In 2001, a 12 year old girl in Michigan named Tempest Smith committed suicide to evade her Christian roommates taunting her Wiccan beliefs.

A very sad story, to be sure. Some of you may recall a negative attitude on my part towards Wiccans and Pagans, not so much because of what they believe but because most of the ones I meet are annoying as hell. Judging by her first name, I suspect that Tempest was either born into the religion or born into a screwed up family that turning to the Wiccan faith is a more-or-less logical course of action. What ever the case, I had a lot of goofy ideas when I was twelve and mistreatment on the basis of either thinking differently or just being different strikes a chord with me. The girl was named Tempest*, for crying out loud, she had enough problems without her classmates piling it on.

A guy by the moniker of Electric Angst** wrote an article on the subject in 2001 that I stumbled across. He points to the (erroneous) account of Cassie Bernall at Columbine being killed for professing her faith in Jesus Christ and wonders why the Smith case hasn’t gotten the same amount of attention.

I will argue, though, that the death of Tempest Smith by her own grief-stricken hands has not received as much attention because of a desire to filter intolerance out of view in our society. Rather than remind America that someone can still be treated as less than human for holding a different faith, a different lifestyle, or otherwise divergent from the norm, it is much more comforting to simply ignore the issue.

To acknowledge that Tempest Smith’s classmates were exerting cruel psychological torture on the young woman with the hymns their church had taught them would be to indict not only the school children, but the hymns as well. To make this tragic event public knowledge would be to put a mirror to the face of the majority, forcing them to see the intolerance in their own eyes, crumbling their arguments that it no longer exists.

I just don’t think that this is accurate. Matthew Shephard, for instance, got a lot of attention (much more than Miss Bernall) as the kid killed in Wyoming for being gay. James Byrd and (erroneous) reports of a surge in the burning of black churches for their share of attention. I didn’t even remember Bernall’s name, but I surely remember the names of Byrd and Shephard.

Why knows why press covers some stories and not others. One big difference between Smith and the others is that Gay and African-American advocacy groups and Christian conservatives have substantial press machines that Wiccans lack. Another issue is that Byrd and Bernall were murdered. Smith, on the other hand, was taunted with Christian hymns. As one that was taunted in junior high (and married to someone that was taunted far, far worse) I don’t wish to minimize the psychological impact, but it’s not exactly the same.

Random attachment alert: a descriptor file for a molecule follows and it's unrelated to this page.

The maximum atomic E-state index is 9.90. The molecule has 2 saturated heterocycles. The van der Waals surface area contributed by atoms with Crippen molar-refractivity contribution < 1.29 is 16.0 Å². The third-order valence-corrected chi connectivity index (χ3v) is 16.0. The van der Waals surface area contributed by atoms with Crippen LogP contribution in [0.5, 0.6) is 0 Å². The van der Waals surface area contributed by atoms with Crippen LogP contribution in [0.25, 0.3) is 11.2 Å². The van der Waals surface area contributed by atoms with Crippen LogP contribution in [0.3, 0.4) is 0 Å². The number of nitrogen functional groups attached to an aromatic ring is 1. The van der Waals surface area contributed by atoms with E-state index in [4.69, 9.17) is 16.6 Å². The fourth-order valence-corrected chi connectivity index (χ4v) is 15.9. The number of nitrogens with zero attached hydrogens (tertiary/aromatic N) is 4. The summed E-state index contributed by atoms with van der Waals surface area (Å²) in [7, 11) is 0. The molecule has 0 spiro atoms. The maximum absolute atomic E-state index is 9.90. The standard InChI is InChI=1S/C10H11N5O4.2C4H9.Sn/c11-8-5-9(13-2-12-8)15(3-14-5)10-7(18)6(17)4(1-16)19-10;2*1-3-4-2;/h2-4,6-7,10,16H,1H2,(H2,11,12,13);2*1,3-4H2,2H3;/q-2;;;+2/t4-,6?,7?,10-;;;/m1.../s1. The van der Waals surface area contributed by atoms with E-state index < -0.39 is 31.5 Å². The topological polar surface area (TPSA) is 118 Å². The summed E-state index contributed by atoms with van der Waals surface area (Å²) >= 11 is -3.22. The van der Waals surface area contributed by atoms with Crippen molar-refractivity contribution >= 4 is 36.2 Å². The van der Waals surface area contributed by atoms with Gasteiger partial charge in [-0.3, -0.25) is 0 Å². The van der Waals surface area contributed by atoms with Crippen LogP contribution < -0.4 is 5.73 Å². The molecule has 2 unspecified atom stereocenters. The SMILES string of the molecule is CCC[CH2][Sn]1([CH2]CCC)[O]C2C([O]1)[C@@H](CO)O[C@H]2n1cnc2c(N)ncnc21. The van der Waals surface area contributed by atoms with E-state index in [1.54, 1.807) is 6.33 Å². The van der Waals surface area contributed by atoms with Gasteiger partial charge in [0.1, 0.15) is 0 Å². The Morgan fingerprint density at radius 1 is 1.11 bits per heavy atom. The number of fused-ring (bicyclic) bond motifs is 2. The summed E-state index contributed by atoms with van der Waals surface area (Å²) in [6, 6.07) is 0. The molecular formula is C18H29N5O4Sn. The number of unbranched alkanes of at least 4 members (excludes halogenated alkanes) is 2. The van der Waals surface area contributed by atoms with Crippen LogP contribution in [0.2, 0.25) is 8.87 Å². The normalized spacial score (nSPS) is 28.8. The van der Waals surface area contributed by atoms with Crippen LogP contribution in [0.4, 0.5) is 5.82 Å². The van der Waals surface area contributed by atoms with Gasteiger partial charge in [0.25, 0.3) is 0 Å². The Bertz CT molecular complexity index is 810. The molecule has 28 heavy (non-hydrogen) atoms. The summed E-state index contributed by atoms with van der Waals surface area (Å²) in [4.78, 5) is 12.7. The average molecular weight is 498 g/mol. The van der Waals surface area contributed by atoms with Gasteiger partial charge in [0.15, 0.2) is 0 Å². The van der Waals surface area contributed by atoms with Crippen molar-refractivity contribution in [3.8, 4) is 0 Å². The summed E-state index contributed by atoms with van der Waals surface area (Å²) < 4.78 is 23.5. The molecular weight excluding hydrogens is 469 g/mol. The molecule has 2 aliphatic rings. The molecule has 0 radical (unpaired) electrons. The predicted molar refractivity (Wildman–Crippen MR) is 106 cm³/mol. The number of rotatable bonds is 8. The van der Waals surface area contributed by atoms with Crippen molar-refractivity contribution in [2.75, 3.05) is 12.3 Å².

I don’t believe at all that we, as a society, sweep egregious cases of discrimination and harassment under the rug. I actually think it’s the smaller cases that we often overlook. It’s not black men being dragged behind a pick-up truck, but the nickel and dime discrimination of a job opportunity lost, a DWB, or a promotion denied. One of the reason that we are often quick to minimize the impact of these things are because they’re so hard to nail down. It’s often unconscious and there are often rational reasons that the discriminator can give.

The good news is that this represents progress. The downside is that the it’s the last ten or twenty yards that are always the toughest.

* – As luck would have it, Tempest is the online name of one of the main characters of my last November Novel, the revision of which keeps getting interrupted. But what makes a cool online handle is not a cool thing to name your daughter.

** – Electric Angst is cool neither as an online handle or, gawd forbid, a birthname.


Category: Newsroom

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4 Responses to Tyranny of the Majority?

  1. Peter says:

    One of the more interesting bits of research in Freakonomics showed that young black people with stereotypically black first names such as DeShawn or Faquisha tend to be poorer and less educated than young black people with more conventional first names. It would be interesting to see if there’s any such negative effect produced by having a hippie or New Age-y name like Tempest or Peace.

  2. Abel says:

    I think the fact that Tempest committed suicide isn’t necessary a reflection of taunting but probably a young girl with other (mental?) issues. That doesn’t necessarily reflect on her religion or upbringing but simply that taunting affects people in different ways.

  3. Barry says:

    When you say roommates, do you mean classmates? I’m trying to wrap my brain around how a 12-yr-old could have roommates, unless maybe she was at a boarding school or something. Even allowing for that, how a Wiccan girl could have uber-Christian roommates at a boarding school wouldn’t make sense…

    And I agree, while being taunted is a fact of life for many, many people (myself included), I can’t imagine a situation where a kid would commit suicide because of it, if there were adults around that could be brought in to assist. These kinds of things don’t happen in a vacuum, there are indications that attentive parents, teachers and others should be able to see before it gets this far.

  4. trumwill says:

    Y’all are right that taunting is not sufficient for what this girl did. On the other hand, it’s quite possible that without the taunting she would be alive with us today. You’re too right Barry about attentive guardian-types. The things that teachers and administrators saw and gave the implicit okay on makes me somewhat angry to this day.

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